i get asked about how i take my instagram photos probably more than anything else, and i promised a post on this months ago — so i figured it was finally time! we’re all our own worst critics, but i don’t see my own feed or photos and think it’s anything to write home about, so it feels a little strange to write this post honestly. but here goes!
i take all of my photos on my iphone, with the exception of photos i’ll post from the blog to promote a new post. you can tell by my feed that i’m fairly strict when it comes to what i’ll post, which can actually be a huge headache. sometimes when i’m unsure about a photo, i’ll go crazy deciding if i should post — and sometimes i’ll post and then delete. to relieve myself of some of this insanely unnecessary stress, i’ve started posting a little less — and posting more on snapchat. it lets me post the things i want to post versus second guessing myself if i should. i also started a personal instagram for my close friends and family so that i can post the stupid photos i want to post. this has helped tremendously! it helps me keep my instagram 100% on brand.
my general tips
as for my rather white feed overall, my biggest tips are shooting in natural light, having lots of white backgrounds available (use a piece of foam core, buy an ikea table top, or just use a white table), and brightening your photos more than you think you should. i always err on the side of brighter.
another way to ensure your best photos is regularly cleaning your lens like you would a pair of glasses. and if you have the space on your phone, shoot in HDR mode. i also like to usually shoot in square format so that i already know what the photo will look like cropped.
try different things. we’re all probably guilty of taking 30 photos of the exact same shot, but it’s really helpful to play around. move an object in an out, try a different angle or a different crop. for me it really helps give me an actual variety to choose from, and i can usually tell pretty quickly which is my favorite.
keep pretty things around. i love collecting pretty notebooks and magazines and matchbooks, but i also am guilty of keeping them around to use as props. i have pretty compartes chocolate boxes that don’t have the chocolate in them anymore. and i’m aware of how crazy that sounds.
also if you get irritated by your instagram husband all the time for taking the wrong shot, i’ve learned that the best way to communicate exactly what i want is to take a photo of him first. then i can figure out what i like and literally just show him the photo and say “HERE TAKE THIS SHOT PLEASE, HUSBAND.” it really helps. you also get funny photos of him posing for your camera roll.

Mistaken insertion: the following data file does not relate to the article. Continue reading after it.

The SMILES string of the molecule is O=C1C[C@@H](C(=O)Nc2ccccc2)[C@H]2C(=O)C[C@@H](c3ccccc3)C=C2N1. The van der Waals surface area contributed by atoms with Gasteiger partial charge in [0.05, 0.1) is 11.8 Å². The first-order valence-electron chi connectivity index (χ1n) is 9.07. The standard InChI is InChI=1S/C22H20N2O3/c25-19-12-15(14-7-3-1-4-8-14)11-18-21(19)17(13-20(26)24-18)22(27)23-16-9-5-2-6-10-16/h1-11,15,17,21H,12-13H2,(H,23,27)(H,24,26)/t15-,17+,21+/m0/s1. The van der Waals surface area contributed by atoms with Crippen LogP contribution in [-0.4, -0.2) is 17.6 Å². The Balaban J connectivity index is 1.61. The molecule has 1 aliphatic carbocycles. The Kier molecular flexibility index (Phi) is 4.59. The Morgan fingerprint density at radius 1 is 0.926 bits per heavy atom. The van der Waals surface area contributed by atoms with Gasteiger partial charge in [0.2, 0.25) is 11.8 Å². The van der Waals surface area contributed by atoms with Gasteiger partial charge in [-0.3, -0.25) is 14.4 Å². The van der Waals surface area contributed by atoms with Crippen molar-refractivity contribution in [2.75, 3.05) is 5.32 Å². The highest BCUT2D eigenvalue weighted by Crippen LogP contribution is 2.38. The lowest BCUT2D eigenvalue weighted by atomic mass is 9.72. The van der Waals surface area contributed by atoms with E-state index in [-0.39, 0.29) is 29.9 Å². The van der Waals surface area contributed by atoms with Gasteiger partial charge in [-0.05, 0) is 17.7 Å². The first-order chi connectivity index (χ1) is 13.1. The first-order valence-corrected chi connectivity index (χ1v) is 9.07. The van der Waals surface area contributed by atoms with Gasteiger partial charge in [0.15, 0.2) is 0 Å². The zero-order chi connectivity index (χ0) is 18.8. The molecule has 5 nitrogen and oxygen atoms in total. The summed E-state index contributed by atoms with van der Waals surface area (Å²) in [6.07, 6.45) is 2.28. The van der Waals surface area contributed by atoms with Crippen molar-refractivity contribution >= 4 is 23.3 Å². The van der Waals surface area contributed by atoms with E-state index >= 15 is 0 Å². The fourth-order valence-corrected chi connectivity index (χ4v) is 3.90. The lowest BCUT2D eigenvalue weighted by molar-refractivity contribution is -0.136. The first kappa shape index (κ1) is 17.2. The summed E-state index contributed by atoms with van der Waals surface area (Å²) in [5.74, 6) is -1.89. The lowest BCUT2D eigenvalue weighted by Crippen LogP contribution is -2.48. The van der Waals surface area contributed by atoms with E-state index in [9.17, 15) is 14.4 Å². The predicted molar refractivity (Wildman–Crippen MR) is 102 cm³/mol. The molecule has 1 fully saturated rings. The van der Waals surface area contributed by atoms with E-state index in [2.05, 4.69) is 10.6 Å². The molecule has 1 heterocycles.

THE APPs i use
VSCOCAM is my #1 app. for me it’s not only the best app for editing my photos, but it’s the best way to visualize my feed. because you keep all your photos in a library, you can see if your next photo meshes with the rest well, or if you’ve posted too many food photos lately etc. i use VSCO for brightening and apply a filter (i stick to S1, S2 and S3 usually). VSCO also lets you customize your filters so you can drag the ones you use the most to the front. you can also turn down a filter, so it can be a bit more subtle. the photo above was shot raw and filtered in VSCO.
TOUCHRETOUCH is my go-to for fixing up little imperfections. while i’d love to not care about the minute details of the photos i post, most times those little blemishes bother me and the photos looks 100% better without them. like the photo above! after i edited it in VSCO, i brought it into touchretouch to get rid of those little marks on the cement. you just circle the little flaws with your lasso or brush and press the play button.
SKRWT because i sweat the small things, a lot of times i’ll use SKRWT for adjusting the perspective on a photo. you can easily correct the symmetry of your photo to look practically perfect. like in the photo above, you can see how my front door looks a bit crooked, so i brought it in and just played around with how to make it look a bit more balanced. this app is really helpful for interiors, building shots, etc.
AFTERLIGHT i used to use afterlight pretty frequently for adjusting the sharpening and brightness of a photo once i’d filtered it in VSCO. this is because you can adjust it over and over itself in afterlight. but now that the controls in instagram itself have gotten better, i find myself bothering less with doing it in this app. so now i mostly just use it to apply white borders to the photos (which i do for my personal instagram). if you’ve seen feeds that do that, this is how!
SNAPSEED also has retouching (like touchretouch), but it also has one of my favorite tools. you can manually select a spot on your photo and adjust the brightness, contrast or saturation. i find this so helpful when one corner of your photo just looks too dark or too colorful, etc. in the photo above, i fixed the footsteps in the sand and i brightened up the sand a bit.
and that’s it! i think that’s basically my entire process! if you have any additional questions, please let me know and i hope i was able to help you with these.